I was recently given the most beautiful book, Saraban; it details Greg and Lucy Malouf's journey through Iran and includes recipes throughout. It's just about the ultimate in food porn: exquisitely written, rich with culture, history and personal anecdotes, as well as beautiful photography. I read it in bed at night with a cup of tea, and have been drooling at the prospect of making something from it soon.
The choices were extensive, but I couldn't go past a chelow, a classic Iranian rice dish that features a tah-deeg! It was a completely new way to make rice for me, and much more involved than the usual reduction method I use. The resultant texture was much more soft and fluffy than any I could ever recall eating. The tah-deeg literally translates to 'bottom of the pan' (apparently) and forms a crispy shell on the rice that I had to carve through with a carving knife. It's scrumptious.
You can make a basic chelow or you can mix things through the rice, making it even yummier. Since our spring vegetables are glorious, I decided to make a pea and broad bean chelow.
- 300g basmati rice
- 1kg fresh broad beans in the pod
- 600g fresh peas in the pod
- fresh dill, finely chopped
- dried mint
- lemon rind
- 1 clove garlic
- small knob of butter, melted
- olive oil
While the rice is soaking, shell the peas and broad beans. Blanche them in boiling water for about a minute, then rinse them in cold water. Then remove the second shell on the broad beans by splitting it down the side with your finger nail, and then slipping the beans out (they'll do this easily).
Now, back to the rice!
Bring a large pot of water (about 2 litres) to boil with several tablespoons of sea salt. Add the rice and boil for a few minutes, and no more than five. The rice should have started to soften on the outside and still be hard on the inside, when you take it off the stove. Again, rinse it immediately in cold water to stop it from continuing to cook.
For the next part, use a lidded saucepan with a nice wide bottom, maybe one that curves up the sides, as this will be the shape of the tah-deeg. Add a generous pour of oil to the bottom of the pan and a few tablespoons of water. Place the pan on a high heat. Once the oil has started to sizzle, spoon rice over the base of the pan forming an even layer. Mix the remaining rice with the beans, peas, dill and mint, and spoon it into the pan (apparently spooning it prevents it from squashing in the dish, and thus it gets fluffier) into a big rice pyramid. Using the handle of the spoon, make five or six holes through the rice to the bottom of the pan to facilitate the steaming.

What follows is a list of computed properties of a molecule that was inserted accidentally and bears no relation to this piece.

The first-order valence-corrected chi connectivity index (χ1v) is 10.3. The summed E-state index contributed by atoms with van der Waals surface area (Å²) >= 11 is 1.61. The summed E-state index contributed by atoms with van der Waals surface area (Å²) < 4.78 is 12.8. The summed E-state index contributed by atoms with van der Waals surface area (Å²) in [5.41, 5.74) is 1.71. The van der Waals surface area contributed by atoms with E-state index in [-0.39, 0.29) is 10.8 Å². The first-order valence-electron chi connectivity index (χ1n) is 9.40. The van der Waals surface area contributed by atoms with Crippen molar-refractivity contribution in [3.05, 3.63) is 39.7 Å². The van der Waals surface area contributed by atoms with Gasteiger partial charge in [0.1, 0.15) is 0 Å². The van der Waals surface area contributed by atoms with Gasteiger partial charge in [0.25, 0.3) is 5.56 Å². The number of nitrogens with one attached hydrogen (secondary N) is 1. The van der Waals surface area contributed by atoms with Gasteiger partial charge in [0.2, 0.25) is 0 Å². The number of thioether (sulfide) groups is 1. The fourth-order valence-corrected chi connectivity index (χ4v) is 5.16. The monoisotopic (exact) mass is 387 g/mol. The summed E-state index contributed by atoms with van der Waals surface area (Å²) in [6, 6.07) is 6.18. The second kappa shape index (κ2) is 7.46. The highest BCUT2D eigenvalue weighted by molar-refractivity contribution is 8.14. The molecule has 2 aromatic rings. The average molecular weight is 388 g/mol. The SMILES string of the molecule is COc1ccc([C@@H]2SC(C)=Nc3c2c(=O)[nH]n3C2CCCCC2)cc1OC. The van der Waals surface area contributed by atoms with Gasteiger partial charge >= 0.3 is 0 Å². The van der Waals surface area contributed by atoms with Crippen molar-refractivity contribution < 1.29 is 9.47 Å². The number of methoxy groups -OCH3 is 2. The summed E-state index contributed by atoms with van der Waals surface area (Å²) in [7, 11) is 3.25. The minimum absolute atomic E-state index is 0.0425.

Place the garlic clove and lemon rind on top of the rice mountain. Then mix the small knob of butter with a few large spoonfuls of water, and drizzle this over the rice. The butter makes the dish quite rich so adjust to your tastes. The recipe calls for about 40g, but I would use about half this. (I was in such a flurry of activity getting all this done before too much steam evaporated, that I failed to take any photos of this bit).
Wrap the lid in a tea towel for an extra seal on the saucepan, and place it on the pan. Preparing the rest of the rice will take about a minute, so then turn the heat down low and leave it for about 40 minutes.
Once it's done, immerse the pan in a sink of icy cold water. This sudden change in temperature shocks the rice away from the sides of the pan. Then, invert the whole pan onto a plate, and feel a thrill of excitement that it actually worked!
You'll need a sharp knife to break through the tah-deeg, and it's just as much fun as smashing the top of a creme brulee, only savoury. I served the chelow in wedges with chermoula crusted whiting and wedges of lemon, and a really nice white wine my friend Mel kindly behind when she was here the other night.